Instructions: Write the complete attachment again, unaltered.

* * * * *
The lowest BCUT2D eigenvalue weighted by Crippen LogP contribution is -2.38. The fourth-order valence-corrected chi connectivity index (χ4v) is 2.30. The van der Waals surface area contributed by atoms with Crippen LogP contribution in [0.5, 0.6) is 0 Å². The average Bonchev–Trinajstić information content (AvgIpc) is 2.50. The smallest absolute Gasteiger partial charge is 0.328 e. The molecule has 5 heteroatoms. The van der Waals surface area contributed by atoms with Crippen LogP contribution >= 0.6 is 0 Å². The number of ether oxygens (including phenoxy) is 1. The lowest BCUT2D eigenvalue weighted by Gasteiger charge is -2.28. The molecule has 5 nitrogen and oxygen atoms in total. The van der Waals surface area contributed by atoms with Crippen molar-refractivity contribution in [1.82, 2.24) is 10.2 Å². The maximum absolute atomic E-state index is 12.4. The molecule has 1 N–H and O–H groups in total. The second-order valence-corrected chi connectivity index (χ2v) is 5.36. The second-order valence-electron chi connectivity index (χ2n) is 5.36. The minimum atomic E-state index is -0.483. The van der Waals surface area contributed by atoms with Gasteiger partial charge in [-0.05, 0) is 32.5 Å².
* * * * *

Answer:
The lowest BCUT2D eigenvalue weighted by Crippen LogP contribution is -2.38. The fourth-order valence-corrected chi connectivity index (χ4v) is 2.30. The van der Waals surface area contributed by atoms with Crippen LogP contribution in [0.5, 0.6) is 0 Å². The average Bonchev–Trinajstić information content (AvgIpc) is 2.50. The smallest absolute Gasteiger partial charge is 0.328 e. The molecule has 5 heteroatoms. The van der Waals surface area contributed by atoms with Crippen LogP contribution >= 0.6 is 0 Å². The number of ether oxygens (including phenoxy) is 1. The lowest BCUT2D eigenvalue weighted by Gasteiger charge is -2.28. The molecule has 5 nitrogen and oxygen atoms in total. The van der Waals surface area contributed by atoms with Crippen molar-refractivity contribution in [1.82, 2.24) is 10.2 Å². The maximum absolute atomic E-state index is 12.4. The molecule has 1 N–H and O–H groups in total. The second-order valence-corrected chi connectivity index (χ2v) is 5.36. The second-order valence-electron chi connectivity index (χ2n) is 5.36. The minimum atomic E-state index is -0.483. The van der Waals surface area contributed by atoms with Gasteiger partial charge in [-0.05, 0) is 32.5 Å².